For a Faster Marathon, Drop LSD!!!

©2001 Dave McGovern--Dave's World Class

From your training schedule, that is… LSD—Long Slow Distance—is one of the cornerstones of running or walking training. But should it be?

To some extent, the answer is a resounding... maybe. LSD does have its place. Three places, actually:

Long slow distance is a great way to build endurance for short races like 5ks. There’s no way you’ll be able to train for more than a few minutes at a time at your 5K race pace, so long workouts at any pace won’t specifically prepare you for the rigors of 5K racing. That’s not to say that long workouts aren’t importnat for 5K training. They are. But you can get away with long slow workouts if you’re only planning to race 5ks.

LSD is also good for jumping up to a new long-day mileage level. For example, if you know you need to do 18- and 20-mile workouts to prepare for a marathon, but aren’t physically and/or mentally prepared to go that far at or near your marathon race pace, then it’s okay to go a bit easier until you’ve become accustomed to the new distance.

Finally, a long, slow distance workout is okay if you know you need a long day, but are too tired (or perhaps beat up from a Saturday morning race) to get through your long one at a more ambitious pace.

But marathon training—in fact, training for any race distance—has a lot to do with specificity. To be ready to race you need to specifically prepare your body for what it’s going to experience on race day. If you’re racing a 5K, that means doing a fair amount of tempo and interval work at or near your 5K race pace.

Predictably, the same principle applies to longer races as well. But for some reason, a lot of athletes (and, I hate to say it, even some popular running coaches) forget about specificity when it comes to the longer races. They think it’s okay to lollygag their way through all of their most marathon-specific workouts— those 18- and 20-milers—at a pace that’s two to three minutes per mile slower than their marathon pace.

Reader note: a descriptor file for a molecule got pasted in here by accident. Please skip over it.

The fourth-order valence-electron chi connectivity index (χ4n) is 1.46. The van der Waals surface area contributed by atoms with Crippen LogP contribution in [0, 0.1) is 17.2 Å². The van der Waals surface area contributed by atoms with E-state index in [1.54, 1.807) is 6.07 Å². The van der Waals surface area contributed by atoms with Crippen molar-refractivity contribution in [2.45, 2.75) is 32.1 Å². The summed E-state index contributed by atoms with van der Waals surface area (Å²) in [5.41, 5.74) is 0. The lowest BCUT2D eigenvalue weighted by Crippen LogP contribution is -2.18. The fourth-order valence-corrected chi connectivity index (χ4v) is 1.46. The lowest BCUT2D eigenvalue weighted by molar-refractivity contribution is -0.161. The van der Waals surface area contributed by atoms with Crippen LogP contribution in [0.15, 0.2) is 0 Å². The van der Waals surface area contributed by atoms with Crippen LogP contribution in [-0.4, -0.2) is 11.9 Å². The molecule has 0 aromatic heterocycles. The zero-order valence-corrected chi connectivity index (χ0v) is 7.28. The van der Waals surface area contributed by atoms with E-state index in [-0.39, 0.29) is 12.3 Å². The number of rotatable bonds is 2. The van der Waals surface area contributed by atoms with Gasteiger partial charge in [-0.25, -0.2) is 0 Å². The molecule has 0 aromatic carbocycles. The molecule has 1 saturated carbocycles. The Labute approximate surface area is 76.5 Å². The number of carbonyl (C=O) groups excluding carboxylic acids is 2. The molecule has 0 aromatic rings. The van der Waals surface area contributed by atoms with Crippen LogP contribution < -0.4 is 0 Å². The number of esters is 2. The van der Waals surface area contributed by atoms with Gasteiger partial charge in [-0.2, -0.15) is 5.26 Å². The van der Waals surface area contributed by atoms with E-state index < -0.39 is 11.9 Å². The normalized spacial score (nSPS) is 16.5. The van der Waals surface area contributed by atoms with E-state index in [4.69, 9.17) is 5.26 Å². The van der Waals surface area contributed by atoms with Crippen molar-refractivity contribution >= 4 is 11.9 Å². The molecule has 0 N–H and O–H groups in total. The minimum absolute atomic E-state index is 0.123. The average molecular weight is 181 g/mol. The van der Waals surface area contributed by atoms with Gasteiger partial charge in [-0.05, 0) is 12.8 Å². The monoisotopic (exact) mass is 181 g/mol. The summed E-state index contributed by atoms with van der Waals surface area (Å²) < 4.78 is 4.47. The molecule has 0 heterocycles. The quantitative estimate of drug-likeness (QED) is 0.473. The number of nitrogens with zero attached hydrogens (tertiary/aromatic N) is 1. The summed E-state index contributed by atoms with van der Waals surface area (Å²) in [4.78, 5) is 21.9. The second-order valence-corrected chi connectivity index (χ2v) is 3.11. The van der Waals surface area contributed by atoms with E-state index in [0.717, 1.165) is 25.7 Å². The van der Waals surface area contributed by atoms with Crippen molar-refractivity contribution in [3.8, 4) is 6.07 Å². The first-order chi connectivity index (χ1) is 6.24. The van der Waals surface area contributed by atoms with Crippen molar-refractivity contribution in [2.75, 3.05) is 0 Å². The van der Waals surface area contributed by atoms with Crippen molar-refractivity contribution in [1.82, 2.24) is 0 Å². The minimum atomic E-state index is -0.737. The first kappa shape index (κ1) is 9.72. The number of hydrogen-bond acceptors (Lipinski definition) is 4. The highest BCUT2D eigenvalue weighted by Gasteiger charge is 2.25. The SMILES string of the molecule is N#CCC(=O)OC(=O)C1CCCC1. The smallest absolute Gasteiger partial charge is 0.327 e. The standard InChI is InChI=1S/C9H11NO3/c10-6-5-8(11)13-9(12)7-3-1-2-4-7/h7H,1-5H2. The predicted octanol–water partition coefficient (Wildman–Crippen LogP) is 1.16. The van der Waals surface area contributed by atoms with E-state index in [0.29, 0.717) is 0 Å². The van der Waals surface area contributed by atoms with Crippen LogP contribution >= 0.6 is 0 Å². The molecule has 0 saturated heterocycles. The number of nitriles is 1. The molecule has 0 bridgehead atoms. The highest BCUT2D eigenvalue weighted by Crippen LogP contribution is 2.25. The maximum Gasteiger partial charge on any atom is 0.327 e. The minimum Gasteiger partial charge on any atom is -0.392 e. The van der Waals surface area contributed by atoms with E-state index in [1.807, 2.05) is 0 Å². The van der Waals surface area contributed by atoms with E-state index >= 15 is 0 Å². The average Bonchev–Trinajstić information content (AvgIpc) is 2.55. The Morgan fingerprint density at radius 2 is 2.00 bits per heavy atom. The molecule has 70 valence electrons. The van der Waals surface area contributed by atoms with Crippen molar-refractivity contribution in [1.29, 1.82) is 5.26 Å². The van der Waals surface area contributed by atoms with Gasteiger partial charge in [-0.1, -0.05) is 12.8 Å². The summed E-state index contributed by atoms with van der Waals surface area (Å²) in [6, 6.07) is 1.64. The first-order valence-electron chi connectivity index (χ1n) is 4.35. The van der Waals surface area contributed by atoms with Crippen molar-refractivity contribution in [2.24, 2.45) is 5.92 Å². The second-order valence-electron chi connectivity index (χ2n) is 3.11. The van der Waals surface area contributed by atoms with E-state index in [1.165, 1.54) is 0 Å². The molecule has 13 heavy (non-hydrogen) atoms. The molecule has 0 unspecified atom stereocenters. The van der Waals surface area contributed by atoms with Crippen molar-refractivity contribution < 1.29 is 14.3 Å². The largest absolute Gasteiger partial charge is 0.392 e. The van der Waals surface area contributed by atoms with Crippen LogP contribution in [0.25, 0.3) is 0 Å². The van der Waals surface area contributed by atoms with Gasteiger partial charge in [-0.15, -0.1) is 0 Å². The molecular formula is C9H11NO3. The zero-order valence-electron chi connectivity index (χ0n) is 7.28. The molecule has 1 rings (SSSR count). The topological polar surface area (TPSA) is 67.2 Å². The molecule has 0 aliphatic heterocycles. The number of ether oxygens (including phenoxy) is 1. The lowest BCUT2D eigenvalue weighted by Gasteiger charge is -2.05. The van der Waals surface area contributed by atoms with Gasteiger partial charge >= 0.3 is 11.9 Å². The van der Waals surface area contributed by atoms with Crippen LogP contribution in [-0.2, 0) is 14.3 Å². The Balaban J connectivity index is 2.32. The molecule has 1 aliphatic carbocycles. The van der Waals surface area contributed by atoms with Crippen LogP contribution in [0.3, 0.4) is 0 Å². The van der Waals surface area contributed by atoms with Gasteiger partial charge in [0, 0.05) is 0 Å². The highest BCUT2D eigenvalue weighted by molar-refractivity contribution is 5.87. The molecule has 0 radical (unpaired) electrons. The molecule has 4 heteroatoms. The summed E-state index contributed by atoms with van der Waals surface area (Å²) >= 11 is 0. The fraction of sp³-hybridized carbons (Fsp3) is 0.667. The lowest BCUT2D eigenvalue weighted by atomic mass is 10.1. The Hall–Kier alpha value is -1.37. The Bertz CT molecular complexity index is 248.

Well, maybe it’s not a popular thing to say (sort of along the lines of the Great Triad: eat your spinach, brush your teeth, wash behind your ears...) but long slow training prepares your body for one thing: long slow racing. Perfectly acceptable if you’re training for your first marathon, but once you’ve done one of them, what’s the point of doing any more slow ones?

If you’ve made the decision to race a marathon (or even a half-marathon) instead of just getting through it, you’ll have to get your body and mind used to covering significant distances at or near your race pace.

That doesn’t mean you have to do weekly 20-milers at marathon pace—to do so would likely push you over the edge into overtraining. But it is important to do frequent 10 to 15 milers on-pace, and even to occasionally bump those up to 18 to 20 mile efforts at marathon pace.

It all comes down to “fuel efficiency.” You see, our bodies really love to burn carbohydrates. They’ll burn fat alright, but only if there’s plenty of oxygen around—and that may not be the case if you’re racing hard enough to significantly affect your breathing.

Being a “carbo burner” is okay for 5K and 10K racing. But our bodies simply can’t store enough carbs to get through a marathon. If we try to burn a high percentage of carbohydrates we end up “hitting the wall.”

One solution is to do very slow marathons. This will work, since going slow allows our muscles to burn a higher percentage of fats which, in turn conserves carbohydrates.

The other solution isn’t quite as easy but much more rewarding: Teach your body to burn fats at faster paces by running or racewalk- ing at faster—near-marathon—paces on your long days. The result is vast improvement in “metabolic machinery” like metabolic enzymes, capillaries, mitochondria and muscle triglycerides. And these, my friends, are the keys to PR City.

See you on the roads!

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